Volvo Trucks begins testing hydrogen trucks on public roads

Hydrogen electric trucks and other vehicles are being developed by many companies. Solaris offers a hydrogen bus, Nikola may someday get into it properly (originally it was supposed to produce mainly hydrogen trucks, so far it mainly produces battery ones), Toyota also produces fuel cells, which is to supply them to the French startup Hyliko. The company also announced hydrogen trucks last year Volvo Trucks, and they will now look to public roads for a tough test of their abilities. To make it really challenging, they will drive beyond the arctic circle in the north of Sweden, where they will be in operation 7 days a week in all kinds of weather. Expect ice, wind and snow.

Volvo FH Fuel Cell Electric

According to Volvo, hydrogen versions should be more suitable for long distances, especially where battery versions are problematic. An example can be rural areas where there is not enough charging infrastructure (it is basically nowhere now, on the other hand, the question arises whether there will be a hydrogen infrastructure). To speed up development, Volvo is working with Daimler and hopes to have the cars commercially on the road in the second half of this decade. Understandably, it is expected that several years of real tests with selected real carriers will take place before the sharp sales start. The cars have two fuel cells with a total output of 300 kW.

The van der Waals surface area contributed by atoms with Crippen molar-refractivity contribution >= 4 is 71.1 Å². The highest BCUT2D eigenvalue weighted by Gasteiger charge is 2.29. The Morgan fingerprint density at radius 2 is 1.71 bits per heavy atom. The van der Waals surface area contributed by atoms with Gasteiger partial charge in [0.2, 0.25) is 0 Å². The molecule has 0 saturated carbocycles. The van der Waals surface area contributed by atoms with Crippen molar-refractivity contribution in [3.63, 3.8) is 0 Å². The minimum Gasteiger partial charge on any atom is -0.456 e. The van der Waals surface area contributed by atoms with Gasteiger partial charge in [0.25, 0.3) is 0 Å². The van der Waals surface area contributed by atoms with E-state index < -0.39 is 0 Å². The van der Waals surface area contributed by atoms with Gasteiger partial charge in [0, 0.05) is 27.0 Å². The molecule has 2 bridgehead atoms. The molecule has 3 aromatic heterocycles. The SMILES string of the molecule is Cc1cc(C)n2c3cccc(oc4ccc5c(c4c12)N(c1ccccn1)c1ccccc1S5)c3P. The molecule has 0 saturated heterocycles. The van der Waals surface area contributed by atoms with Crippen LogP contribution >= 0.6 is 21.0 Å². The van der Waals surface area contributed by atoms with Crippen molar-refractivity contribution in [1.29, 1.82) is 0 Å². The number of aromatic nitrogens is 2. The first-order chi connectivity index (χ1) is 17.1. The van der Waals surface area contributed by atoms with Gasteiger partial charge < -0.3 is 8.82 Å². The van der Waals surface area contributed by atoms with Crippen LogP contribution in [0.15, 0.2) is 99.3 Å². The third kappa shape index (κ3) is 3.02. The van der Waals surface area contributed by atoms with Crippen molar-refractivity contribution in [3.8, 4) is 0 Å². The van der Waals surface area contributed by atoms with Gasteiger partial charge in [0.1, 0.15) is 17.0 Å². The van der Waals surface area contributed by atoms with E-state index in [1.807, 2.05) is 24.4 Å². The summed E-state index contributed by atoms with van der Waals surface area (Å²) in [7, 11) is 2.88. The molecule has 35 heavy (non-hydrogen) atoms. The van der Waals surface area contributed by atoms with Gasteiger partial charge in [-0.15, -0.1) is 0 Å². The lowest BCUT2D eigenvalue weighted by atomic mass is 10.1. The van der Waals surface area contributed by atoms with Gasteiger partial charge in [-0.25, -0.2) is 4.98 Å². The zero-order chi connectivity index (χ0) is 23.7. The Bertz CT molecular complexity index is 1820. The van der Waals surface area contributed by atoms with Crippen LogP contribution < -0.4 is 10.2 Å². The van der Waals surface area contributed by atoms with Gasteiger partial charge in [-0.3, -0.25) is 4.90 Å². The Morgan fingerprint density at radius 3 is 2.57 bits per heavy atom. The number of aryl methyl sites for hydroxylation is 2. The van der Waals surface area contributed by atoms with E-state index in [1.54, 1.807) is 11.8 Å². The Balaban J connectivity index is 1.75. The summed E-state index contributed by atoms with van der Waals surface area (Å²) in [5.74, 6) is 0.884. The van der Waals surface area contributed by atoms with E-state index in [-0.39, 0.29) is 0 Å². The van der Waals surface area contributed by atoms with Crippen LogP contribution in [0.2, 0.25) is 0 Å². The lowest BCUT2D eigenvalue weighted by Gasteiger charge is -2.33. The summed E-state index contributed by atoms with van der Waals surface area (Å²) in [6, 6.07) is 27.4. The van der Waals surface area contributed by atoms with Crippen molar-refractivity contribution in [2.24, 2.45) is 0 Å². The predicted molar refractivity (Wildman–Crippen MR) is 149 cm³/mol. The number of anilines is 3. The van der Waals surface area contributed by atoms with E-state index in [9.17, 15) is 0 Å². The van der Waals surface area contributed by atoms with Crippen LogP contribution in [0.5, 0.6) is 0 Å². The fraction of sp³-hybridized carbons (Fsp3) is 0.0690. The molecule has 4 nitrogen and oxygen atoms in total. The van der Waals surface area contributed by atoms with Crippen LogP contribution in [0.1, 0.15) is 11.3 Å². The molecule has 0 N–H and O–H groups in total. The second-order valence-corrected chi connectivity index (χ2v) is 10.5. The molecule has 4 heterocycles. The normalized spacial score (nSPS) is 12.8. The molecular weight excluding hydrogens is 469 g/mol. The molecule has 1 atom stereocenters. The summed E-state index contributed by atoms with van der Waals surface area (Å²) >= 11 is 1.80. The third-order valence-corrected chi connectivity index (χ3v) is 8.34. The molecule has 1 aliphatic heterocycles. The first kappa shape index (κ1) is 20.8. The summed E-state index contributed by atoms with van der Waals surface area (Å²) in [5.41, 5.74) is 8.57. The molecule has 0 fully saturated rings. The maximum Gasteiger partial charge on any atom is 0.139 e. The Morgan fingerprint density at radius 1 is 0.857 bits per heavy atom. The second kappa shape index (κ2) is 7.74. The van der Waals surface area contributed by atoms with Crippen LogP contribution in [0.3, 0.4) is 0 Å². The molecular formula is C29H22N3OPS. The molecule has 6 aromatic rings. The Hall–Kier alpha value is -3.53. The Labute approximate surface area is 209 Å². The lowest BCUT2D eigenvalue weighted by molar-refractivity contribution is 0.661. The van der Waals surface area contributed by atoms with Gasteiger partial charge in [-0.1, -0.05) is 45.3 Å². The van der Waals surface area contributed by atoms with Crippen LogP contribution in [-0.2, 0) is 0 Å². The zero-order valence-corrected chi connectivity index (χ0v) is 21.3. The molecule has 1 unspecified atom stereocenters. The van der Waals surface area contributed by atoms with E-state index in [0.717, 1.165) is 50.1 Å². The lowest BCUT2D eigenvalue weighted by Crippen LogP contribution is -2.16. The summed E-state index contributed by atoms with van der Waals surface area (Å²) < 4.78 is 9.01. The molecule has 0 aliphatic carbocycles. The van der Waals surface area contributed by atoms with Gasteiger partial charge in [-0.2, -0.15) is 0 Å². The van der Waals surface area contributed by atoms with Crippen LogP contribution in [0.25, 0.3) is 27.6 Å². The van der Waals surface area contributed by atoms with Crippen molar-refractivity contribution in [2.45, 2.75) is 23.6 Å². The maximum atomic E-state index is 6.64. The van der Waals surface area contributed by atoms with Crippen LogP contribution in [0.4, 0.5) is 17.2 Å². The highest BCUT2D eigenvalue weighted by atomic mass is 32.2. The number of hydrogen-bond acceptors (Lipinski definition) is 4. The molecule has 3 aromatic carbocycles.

There are several arguments in favor of hydrogen trucks. They can be refueled much faster than battery cars (they can use a mandatory break for this, if a sufficiently powerful charging infrastructure is provided, and this can be a problem both from the point of view of the number of stations and the amount of energy and distribution network needed – here but let’s remember that basically all electric truck manufacturers are already launching various joint ventures that take care of the construction of these rest stops with chargers all over Europe and the USA). Due to the absence of such a huge and heavy battery (although they also have a battery, but only a smaller balancing one), hydrogen cars are lighter and their carrying capacity is not reduced by a ton as with battery cars.

On the other hand, energy inefficiency is a problem with hydrogen. The production of green hydrogen using electricity is wasteful, not to mention the compression and conversion back to electricity in the fuel cell, and the energy needed for the entire hydrogen wheel to travel 100 km would make a battery car travel about 250 km. Put another way, hydrogen transportation would require building about 2.5 times as many power plants as battery power (unless we find another way that is both ecological and economical and does not involve electricity). At the same time, this does not mean that hydrogen is necessarily nonsense. Despite its lower efficiency, it can be a good repository for surpluses from RES and give them a little more meaning. Instead of solving the instability of renewable energy sources with an excess of batteries with a problematic environmental impact, it is possible to compensate for this by producing hydrogen, and then later use it to drive the hydrogen part of the vehicle fleet, especially where battery solutions are not very suitable.

Source: Svět hardware by

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